Covid19 and dentistry

April 26, 2020

So far in Australia we have been very lucky compared to other countered, but it is timely to realise how important your dental health is in relation to your overall health.
Due to mandatory restrictions, we have only been able to treat acute pain or emergencies for the past 3 weeks, and only using extreme protective equipment.

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Dentistry has been restricted because of aerosols produced, meaning we haven’t had the opportunity to use a drill, or do any fillings or cleans.
We have had many patients calling recently with infections and problems ranging from decay and broken teeth through to dangerously infected wisdom teeth. There are potentially serious risks when things have to be delayed or can’t be treated, and of course there is pain and anxiety being felt by these people. Sadly the risk is even higher in our elderly patients, with other health problems being complicated by dental problems, and higher restrictions on us being able to see them.
A dental infection can have serious outcomes for people with diabetes, heart disease, osteoporosis and many other health conditions. Basically, many dental problems result in inflammation, and this inflammation has an effect on your overall health.
I wanted to assure everyone coming to Nundah Village Dental that we have been going above and beyond in regards to protecting the safety of our patients, staff, and community, and contacting as many patients as we can to reach out and give advice.

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The good news is that restrictions appear to be easing. I congratulate our community for helping slow the spread of this disease that puts all of our lives under stress and strain. We know that prevention and regular dental care is so important, not only to avoid pain, but for many people to avoid serious health outcomes
We are working hard to prioritise our patients and want to let our patients know we are here for you, and we will be in touch as we move forward, to reschedule and see our patients in the most efficient way we can.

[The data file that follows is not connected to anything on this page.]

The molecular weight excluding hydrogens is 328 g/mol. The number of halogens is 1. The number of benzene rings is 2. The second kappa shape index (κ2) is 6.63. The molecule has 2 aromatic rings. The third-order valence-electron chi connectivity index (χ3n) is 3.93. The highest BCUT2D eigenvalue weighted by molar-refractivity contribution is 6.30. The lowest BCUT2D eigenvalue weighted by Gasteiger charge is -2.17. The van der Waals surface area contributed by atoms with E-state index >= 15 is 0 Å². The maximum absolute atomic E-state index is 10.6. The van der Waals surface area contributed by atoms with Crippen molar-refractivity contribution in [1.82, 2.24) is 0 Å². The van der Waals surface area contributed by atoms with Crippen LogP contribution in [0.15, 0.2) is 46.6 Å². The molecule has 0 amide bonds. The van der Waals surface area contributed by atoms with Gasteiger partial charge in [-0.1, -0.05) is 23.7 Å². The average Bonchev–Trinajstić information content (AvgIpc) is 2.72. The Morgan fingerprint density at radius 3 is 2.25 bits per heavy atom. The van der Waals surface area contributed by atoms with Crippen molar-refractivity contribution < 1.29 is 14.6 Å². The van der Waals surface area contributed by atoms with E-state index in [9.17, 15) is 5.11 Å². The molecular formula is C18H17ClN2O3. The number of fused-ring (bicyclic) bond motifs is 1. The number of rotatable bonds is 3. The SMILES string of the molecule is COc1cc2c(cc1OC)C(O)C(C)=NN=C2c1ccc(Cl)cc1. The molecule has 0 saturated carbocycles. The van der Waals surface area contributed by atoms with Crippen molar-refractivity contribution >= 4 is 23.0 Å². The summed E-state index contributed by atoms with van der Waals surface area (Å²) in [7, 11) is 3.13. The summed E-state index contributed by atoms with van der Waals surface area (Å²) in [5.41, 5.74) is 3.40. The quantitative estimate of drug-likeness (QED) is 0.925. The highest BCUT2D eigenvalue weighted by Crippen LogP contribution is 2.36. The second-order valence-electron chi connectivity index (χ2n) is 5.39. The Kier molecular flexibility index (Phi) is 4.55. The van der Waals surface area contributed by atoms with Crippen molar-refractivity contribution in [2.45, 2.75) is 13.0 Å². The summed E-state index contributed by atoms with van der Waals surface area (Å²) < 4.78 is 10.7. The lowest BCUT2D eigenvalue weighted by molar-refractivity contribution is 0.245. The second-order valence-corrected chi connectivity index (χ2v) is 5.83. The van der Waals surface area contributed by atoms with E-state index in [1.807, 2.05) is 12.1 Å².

Stay safe and keep flattening the curve.

Physical distance


Recurrent Tooth Decay – How long should my fillings last?

September 28, 2018

Nothing lasts forever – but somethings last better than others right?  Various studies put the average life expectancy for a tooth coloured filling between 10 and 15 years.  You can expect variability according to how big the filling is, how strong the tooth is, how heavy you chew and what you eat, how acidic or decay forming your diet and saliva is, and how well the filling was placed.  The reason indirect fillings like gold or ceramic last better is because they are a better fit and are polished smooth so bacteria have a harder time sticking to them.

Here is a routine day for me with some failed old fillings.  Sure there are lots of reasons for the failure – but the lack of contact between the teeth means that more food can pack in the space and stay there.  This then breaks down with bacteria feeding off it and increases the chance of new decay between the teeth around the margin of the existing fillings.

 

You can see the sticky film of plaque (bacteria) sticking to the fillings where the 2 teeth are not touching.  Next you see the damage to the tooth underneath the fillings when I started to remove them.  If you have poorly placed fillings or don’t look after your teeth you have to replace fillings more often.  You may then run out of tooth as you get older – and then need more complex options and more expense to keep things going, or less complex options (like dentures) which means less comfort (i.e. can’t chew and painful ulcers where the denture rubs.

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The new fillings placed have the proper contact between the teeth restored!